Well, it happened: we had a parenting fail when it comes to technology.

Where's The Line? Online Safety Lesson Plan for School Resource Officers

This lesson was produced with the support of the Royal Canadian Mounted Police (RCMP).

Objectives:

  • To further online safety education.
  • To promote safe and responsible online behaviour through:
    • Encouraging youth to make safe and ethical decisions online;
    • Helping youth to identify strategies and supports that are available to assist them with issues they may encounter online.
English

I’ve recently become the chauffeur for my son and his group of friends, as they go to for a weekly gaming afternoon/hangout at one boy’s house. It’s clear that my role as the driver is to be invisible – they talk and goof around with each other in the car as if I’m not there, and if I do interject in their conversation, there’s a moment when they all freeze, confused as to where this voice from above came from, before ignoring it and carrying on. I’m there to hover on the outside, not to get involved.

Kids today are using screens more, earlier, and on a wider variety of devices than ever before, and more and more parents are seeking help in taking control of their children’s screen time.

Four Tips for Managing Your Kids’ Screen Time

Minimize screen use, especially for the youngest children:

How to recognize false content online - the new 5 Ws

Did you know that almost a quarter of adults have shared a false news story, and that we’re least likely to fact-check news and other things that come to us through people we know and trust on social networks (even though for many people these are their most common sources of news)?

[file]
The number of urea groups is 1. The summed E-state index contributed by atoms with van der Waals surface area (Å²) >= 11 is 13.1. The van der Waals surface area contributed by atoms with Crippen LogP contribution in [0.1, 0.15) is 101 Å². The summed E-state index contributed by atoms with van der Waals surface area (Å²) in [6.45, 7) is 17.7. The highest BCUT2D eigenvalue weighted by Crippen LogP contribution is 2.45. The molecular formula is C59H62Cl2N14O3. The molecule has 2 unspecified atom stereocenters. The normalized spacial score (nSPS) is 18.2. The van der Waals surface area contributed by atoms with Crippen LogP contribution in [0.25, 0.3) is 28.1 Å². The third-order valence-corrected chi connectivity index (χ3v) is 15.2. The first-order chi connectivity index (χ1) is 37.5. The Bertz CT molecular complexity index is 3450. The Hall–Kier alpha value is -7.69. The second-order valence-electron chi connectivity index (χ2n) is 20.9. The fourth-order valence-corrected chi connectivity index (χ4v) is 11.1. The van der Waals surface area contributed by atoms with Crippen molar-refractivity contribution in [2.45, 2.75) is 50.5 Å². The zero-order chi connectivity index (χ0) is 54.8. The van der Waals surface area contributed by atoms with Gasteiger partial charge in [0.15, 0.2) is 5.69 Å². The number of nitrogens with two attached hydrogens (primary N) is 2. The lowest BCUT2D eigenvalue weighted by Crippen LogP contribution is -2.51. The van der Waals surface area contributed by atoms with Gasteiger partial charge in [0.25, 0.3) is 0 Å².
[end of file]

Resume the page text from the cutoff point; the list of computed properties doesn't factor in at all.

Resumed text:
The Digital Citizenship Guide for Parents is designed to prepare parents and guardians for the conversations they should have with their children when they first start using digital devices.

These posters are freely available to print and hang in your schools, in libraries, or community centres.

This year, it may not just be Santa Claus who sees your kids when they’re sleeping and knows when they’re awake: one of the hottest trends this season is so-called “smart toys”, which use the Internet to hold artificially intelligent conversations with kids while they play. Last year’s Hello Barbie, one of the first to use this technology, was found to have a number of major security flaws – including automatically connecting the mobile device to which it was tethered to any Wi-Fi network with “Barbie” in its name. Now two more toys, a doll called My Friend Cayla and the i-Que Intelligent Robot, have been found to collect data in ways that are far more worrying. 

In 2015, MediaSmarts and PREVNet conducted a study of Canadian students – funded by TELUS – to find out how to give youth better advice and support when they witness cyberbullying. That research, Young Canadians’ Experiences with Online Bullying, aimed to discover three things: what are the barriers to witness intervention in cyberbullying? What incentives can increase the likelihood of witness intervention? And which interventions are more or less likely to have a positive outcome?

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